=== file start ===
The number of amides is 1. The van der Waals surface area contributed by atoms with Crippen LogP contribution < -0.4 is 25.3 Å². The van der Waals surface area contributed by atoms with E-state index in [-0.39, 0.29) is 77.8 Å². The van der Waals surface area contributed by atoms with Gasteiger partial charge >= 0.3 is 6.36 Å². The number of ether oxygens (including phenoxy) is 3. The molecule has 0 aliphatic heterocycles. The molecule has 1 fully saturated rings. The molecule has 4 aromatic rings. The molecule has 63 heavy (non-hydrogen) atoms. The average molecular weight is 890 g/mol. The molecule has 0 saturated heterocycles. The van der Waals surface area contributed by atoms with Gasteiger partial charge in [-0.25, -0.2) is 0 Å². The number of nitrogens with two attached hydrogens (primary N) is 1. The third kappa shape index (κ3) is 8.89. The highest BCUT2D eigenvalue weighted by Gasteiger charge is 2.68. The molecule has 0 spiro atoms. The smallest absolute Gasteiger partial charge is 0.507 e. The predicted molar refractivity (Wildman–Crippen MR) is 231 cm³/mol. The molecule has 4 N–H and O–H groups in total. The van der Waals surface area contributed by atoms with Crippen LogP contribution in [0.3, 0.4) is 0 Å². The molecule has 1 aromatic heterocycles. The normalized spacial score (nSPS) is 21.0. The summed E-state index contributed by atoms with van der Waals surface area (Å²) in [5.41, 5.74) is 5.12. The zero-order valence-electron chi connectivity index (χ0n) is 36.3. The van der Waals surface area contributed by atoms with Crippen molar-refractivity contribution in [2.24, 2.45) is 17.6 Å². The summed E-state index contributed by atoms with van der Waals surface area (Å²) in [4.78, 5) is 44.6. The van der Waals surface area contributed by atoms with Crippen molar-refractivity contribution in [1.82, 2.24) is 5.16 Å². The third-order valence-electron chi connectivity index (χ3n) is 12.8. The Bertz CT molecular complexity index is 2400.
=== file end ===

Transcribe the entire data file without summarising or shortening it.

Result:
The number of amides is 1. The van der Waals surface area contributed by atoms with Crippen LogP contribution < -0.4 is 25.3 Å². The van der Waals surface area contributed by atoms with E-state index in [-0.39, 0.29) is 77.8 Å². The van der Waals surface area contributed by atoms with Gasteiger partial charge >= 0.3 is 6.36 Å². The number of ether oxygens (including phenoxy) is 3. The molecule has 0 aliphatic heterocycles. The molecule has 1 fully saturated rings. The molecule has 4 aromatic rings. The molecule has 63 heavy (non-hydrogen) atoms. The average molecular weight is 890 g/mol. The molecule has 0 saturated heterocycles. The van der Waals surface area contributed by atoms with Gasteiger partial charge in [-0.25, -0.2) is 0 Å². The number of nitrogens with two attached hydrogens (primary N) is 1. The third kappa shape index (κ3) is 8.89. The highest BCUT2D eigenvalue weighted by Gasteiger charge is 2.68. The molecule has 0 spiro atoms. The smallest absolute Gasteiger partial charge is 0.507 e. The predicted molar refractivity (Wildman–Crippen MR) is 231 cm³/mol. The molecule has 4 N–H and O–H groups in total. The van der Waals surface area contributed by atoms with Crippen LogP contribution in [0.3, 0.4) is 0 Å². The molecule has 1 aromatic heterocycles. The normalized spacial score (nSPS) is 21.0. The summed E-state index contributed by atoms with van der Waals surface area (Å²) in [5.41, 5.74) is 5.12. The zero-order valence-electron chi connectivity index (χ0n) is 36.3. The van der Waals surface area contributed by atoms with Crippen molar-refractivity contribution in [2.24, 2.45) is 17.6 Å². The summed E-state index contributed by atoms with van der Waals surface area (Å²) in [4.78, 5) is 44.6. The van der Waals surface area contributed by atoms with Crippen molar-refractivity contribution in [1.82, 2.24) is 5.16 Å². The third-order valence-electron chi connectivity index (χ3n) is 12.8. The Bertz CT molecular complexity index is 2400.